Some authors have used the terms “calculator” and “computer” interchangeably. Following the more common practice, I reserve “computer” to cover only a special class of calculators. Given this restricted usage, a good way to introduce computers is to contrast them to their close relatives, generic calculators.
A calculator is a computing mechanism made of four kinds of (appropriately connected) components: input devices, output devices, memory units, and processing units. In this section, I only discuss non-programmable calculators. So called “programmable calculators,” from a functional perspective, are special purpose computers with small memory, and are subsumed within the next section.5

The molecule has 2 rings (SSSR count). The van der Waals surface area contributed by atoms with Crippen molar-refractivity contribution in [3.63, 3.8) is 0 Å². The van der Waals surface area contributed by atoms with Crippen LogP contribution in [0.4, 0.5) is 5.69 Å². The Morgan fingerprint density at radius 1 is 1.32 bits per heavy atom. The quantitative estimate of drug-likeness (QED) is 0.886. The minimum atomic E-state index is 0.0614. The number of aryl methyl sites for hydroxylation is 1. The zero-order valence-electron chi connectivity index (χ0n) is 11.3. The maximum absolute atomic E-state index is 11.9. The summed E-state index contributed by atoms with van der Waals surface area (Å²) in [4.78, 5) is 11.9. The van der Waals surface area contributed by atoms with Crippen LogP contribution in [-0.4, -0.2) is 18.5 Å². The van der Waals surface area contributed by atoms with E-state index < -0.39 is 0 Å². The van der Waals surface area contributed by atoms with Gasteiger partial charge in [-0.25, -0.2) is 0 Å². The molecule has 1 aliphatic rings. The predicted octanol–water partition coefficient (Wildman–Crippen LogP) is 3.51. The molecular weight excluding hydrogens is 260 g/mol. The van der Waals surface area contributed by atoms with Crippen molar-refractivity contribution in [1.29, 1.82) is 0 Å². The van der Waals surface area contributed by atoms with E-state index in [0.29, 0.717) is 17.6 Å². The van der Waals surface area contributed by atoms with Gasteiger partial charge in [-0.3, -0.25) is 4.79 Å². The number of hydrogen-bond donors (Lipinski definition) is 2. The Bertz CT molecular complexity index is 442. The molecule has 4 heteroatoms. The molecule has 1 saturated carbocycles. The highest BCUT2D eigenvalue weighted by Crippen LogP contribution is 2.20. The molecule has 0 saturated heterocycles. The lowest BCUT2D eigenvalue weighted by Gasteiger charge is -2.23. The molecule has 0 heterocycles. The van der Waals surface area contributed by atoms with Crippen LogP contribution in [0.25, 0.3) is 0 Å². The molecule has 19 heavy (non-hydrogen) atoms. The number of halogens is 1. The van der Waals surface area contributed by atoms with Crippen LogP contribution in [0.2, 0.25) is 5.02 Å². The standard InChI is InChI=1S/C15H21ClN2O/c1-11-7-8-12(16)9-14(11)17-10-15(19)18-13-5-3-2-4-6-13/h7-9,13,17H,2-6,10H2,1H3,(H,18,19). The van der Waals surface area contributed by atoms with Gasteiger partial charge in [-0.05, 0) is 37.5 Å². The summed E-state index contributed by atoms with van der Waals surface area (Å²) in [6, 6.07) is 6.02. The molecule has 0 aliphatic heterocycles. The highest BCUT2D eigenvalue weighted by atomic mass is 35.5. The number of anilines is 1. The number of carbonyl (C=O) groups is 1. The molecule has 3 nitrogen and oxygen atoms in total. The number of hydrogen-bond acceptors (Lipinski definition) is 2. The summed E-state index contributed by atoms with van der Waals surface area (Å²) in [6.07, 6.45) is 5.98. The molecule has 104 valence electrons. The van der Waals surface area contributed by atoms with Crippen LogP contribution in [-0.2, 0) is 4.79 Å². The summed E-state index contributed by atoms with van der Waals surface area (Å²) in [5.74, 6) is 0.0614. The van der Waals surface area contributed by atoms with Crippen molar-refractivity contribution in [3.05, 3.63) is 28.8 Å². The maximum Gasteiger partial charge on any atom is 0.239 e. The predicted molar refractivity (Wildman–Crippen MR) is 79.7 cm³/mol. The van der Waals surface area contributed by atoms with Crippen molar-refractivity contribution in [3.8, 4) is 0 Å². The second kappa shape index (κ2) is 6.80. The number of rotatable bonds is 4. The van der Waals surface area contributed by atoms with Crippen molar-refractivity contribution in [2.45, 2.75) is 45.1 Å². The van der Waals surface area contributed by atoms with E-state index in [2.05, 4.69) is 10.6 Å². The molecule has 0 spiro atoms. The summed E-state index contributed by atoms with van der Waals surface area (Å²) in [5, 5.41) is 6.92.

Input devices of calculators receive two kinds of inputs from the environment: data for the calculation and a command that determines which operation needs to be performed on the data. A command is an instruction made of only one symbol, which is usually inserted in the calculator by pressing an appropriate button. Calculators’ memory units hold the data, and possibly intermediate results, until the operation is performed. Calculators’ processing units perform one operation on the data. Which operation is performed depends only on which command was inserted through the input device. After the operation is performed, the output devices of calculators return the results to the environment. The results returned by calculators are computable functions of the data. Hence, calculators—unlike the sieves and threshing machines mentioned by Churchland and Sejnowski—are genuine computing mechanisms. However, the computing power of calculators is limited by three important factors.